CAN-SPAM and Your Holiday Business Email Marketing

With Black Friday, Cyber Monday and the upcoming Holidays, businesses are tempted to send e-mails to anyone with an inbox. Many not considering that commercial emails should be sent only to those who have requested your information.   Sending to those who give you permission literally is your best bet for instilling creditability and relationship building.

With that said, individuals and businesses buy lists (or assume those who they have communicated with want to be added to their list) and continue to send commercial emails to onliners who did not specifically request their information or advertisement be sent to them.  Whether you are buying lists (that you have vetted and know are reliable) or sending commercial emails to those who you do not have direct permission from, it behooves you to be familiar with what the CAN-SPAM Act requires of you.

Here’s a rundown of the CAN-SPAM act main provisions (taken verbatim from the FTC site):

  • It bans false or misleading header information. Your email’s “From,” “To,” and routing information – including the originating domain name and email address – must be accurate and identify the person who initiated the email.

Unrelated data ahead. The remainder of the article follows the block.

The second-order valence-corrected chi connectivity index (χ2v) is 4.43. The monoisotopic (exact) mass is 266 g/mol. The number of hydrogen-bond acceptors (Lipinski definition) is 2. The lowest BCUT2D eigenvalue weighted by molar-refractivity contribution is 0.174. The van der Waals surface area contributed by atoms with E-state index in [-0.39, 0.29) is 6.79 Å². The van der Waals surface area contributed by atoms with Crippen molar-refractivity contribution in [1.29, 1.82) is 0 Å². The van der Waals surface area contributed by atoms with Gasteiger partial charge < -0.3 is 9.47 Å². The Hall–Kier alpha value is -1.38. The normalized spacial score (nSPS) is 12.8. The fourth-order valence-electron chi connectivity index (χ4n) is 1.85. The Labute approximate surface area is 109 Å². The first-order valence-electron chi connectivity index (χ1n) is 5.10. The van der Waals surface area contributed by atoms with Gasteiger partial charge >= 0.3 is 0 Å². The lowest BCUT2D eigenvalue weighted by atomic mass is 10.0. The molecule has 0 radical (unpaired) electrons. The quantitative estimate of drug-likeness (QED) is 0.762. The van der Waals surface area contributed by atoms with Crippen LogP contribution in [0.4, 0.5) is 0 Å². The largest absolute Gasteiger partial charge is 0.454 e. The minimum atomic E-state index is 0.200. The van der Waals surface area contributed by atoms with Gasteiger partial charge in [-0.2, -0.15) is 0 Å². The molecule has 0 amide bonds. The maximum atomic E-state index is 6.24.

• It prohibits deceptive subject lines. The subject line cannot mislead the recipient about the contents or subject matter of the message.
  • It requires that your email give recipients an opt-out method. You must provide a return email address or another Internet-based response mechanism that allows a recipient to ask you not to send future email messages to that email address, and you must honor the requests. You may create a “menu” of choices to allow a recipient to opt out of certain types of messages, but you must include the option to end any commercial messages from the sender.
  • It requires that commercial email be identified as an advertisement and include the sender’s valid physical postal address. Your message must contain clear and conspicuous notice that the message is an advertisement or solicitation and that the recipient can opt out of receiving more commercial email from you. It also must include your valid physical postal address.

Visit the FTC’s site for all the legal mumbo jumbo.

Most folks who email without direct permission do not include the above minimal requirements and therefore cannot complain when they are reported as spammers or their emails/domains get blacklisted.  Not to mention the negative perception that possible potential customers may now have of them.

There is no way around the fact that your customer’s inboxes are jammed with junk they did not ask for, do not want and inevitably do not read.  Do your best to not contribute to that clutter by sending out your properly structured emails to those who you know want them and are open to your message.

About Judith

As a WordPress Consultant over @ TheIStudio.com, Judith has coached her clients on the importance of Business E-mail best practices for 19 years. BusinessEmailEtiquette.com is her community service resource site on everything to do with Business E-mail Etiquette.